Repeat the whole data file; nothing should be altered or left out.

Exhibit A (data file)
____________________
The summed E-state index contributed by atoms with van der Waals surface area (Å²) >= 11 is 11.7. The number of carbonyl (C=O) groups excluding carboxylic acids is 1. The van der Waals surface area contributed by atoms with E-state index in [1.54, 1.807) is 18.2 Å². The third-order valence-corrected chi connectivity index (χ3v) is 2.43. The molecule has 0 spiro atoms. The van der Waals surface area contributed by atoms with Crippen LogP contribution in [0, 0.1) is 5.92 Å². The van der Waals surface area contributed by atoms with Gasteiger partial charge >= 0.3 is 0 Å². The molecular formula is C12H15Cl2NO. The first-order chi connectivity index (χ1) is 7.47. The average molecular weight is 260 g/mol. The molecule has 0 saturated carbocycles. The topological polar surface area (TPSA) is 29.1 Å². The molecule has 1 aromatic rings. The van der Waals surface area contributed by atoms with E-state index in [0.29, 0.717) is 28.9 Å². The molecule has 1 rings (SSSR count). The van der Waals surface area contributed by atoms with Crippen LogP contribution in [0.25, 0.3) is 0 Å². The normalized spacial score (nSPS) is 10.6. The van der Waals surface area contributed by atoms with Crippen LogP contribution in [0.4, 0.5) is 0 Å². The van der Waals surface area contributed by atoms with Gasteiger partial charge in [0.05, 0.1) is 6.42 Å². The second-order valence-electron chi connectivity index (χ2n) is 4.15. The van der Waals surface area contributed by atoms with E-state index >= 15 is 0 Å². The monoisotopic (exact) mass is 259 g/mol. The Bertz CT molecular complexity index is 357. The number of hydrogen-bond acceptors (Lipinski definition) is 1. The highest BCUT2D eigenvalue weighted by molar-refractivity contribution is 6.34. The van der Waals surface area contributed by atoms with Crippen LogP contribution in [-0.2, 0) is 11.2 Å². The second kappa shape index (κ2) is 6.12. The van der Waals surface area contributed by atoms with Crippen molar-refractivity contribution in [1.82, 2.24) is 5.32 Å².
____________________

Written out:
The summed E-state index contributed by atoms with van der Waals surface area (Å²) >= 11 is 11.7. The number of carbonyl (C=O) groups excluding carboxylic acids is 1. The van der Waals surface area contributed by atoms with E-state index in [1.54, 1.807) is 18.2 Å². The third-order valence-corrected chi connectivity index (χ3v) is 2.43. The molecule has 0 spiro atoms. The van der Waals surface area contributed by atoms with Crippen LogP contribution in [0, 0.1) is 5.92 Å². The van der Waals surface area contributed by atoms with Gasteiger partial charge >= 0.3 is 0 Å². The molecular formula is C12H15Cl2NO. The first-order chi connectivity index (χ1) is 7.47. The average molecular weight is 260 g/mol. The molecule has 0 saturated carbocycles. The topological polar surface area (TPSA) is 29.1 Å². The molecule has 1 aromatic rings. The van der Waals surface area contributed by atoms with E-state index in [0.29, 0.717) is 28.9 Å². The molecule has 1 rings (SSSR count). The van der Waals surface area contributed by atoms with Crippen LogP contribution in [0.25, 0.3) is 0 Å². The normalized spacial score (nSPS) is 10.6. The van der Waals surface area contributed by atoms with Crippen LogP contribution in [0.4, 0.5) is 0 Å². The van der Waals surface area contributed by atoms with Gasteiger partial charge in [0.05, 0.1) is 6.42 Å². The second-order valence-electron chi connectivity index (χ2n) is 4.15. The van der Waals surface area contributed by atoms with E-state index >= 15 is 0 Å². The monoisotopic (exact) mass is 259 g/mol. The Bertz CT molecular complexity index is 357. The number of hydrogen-bond acceptors (Lipinski definition) is 1. The highest BCUT2D eigenvalue weighted by molar-refractivity contribution is 6.34. The van der Waals surface area contributed by atoms with Crippen LogP contribution in [-0.2, 0) is 11.2 Å². The second kappa shape index (κ2) is 6.12. The van der Waals surface area contributed by atoms with Crippen molar-refractivity contribution in [1.82, 2.24) is 5.32 Å².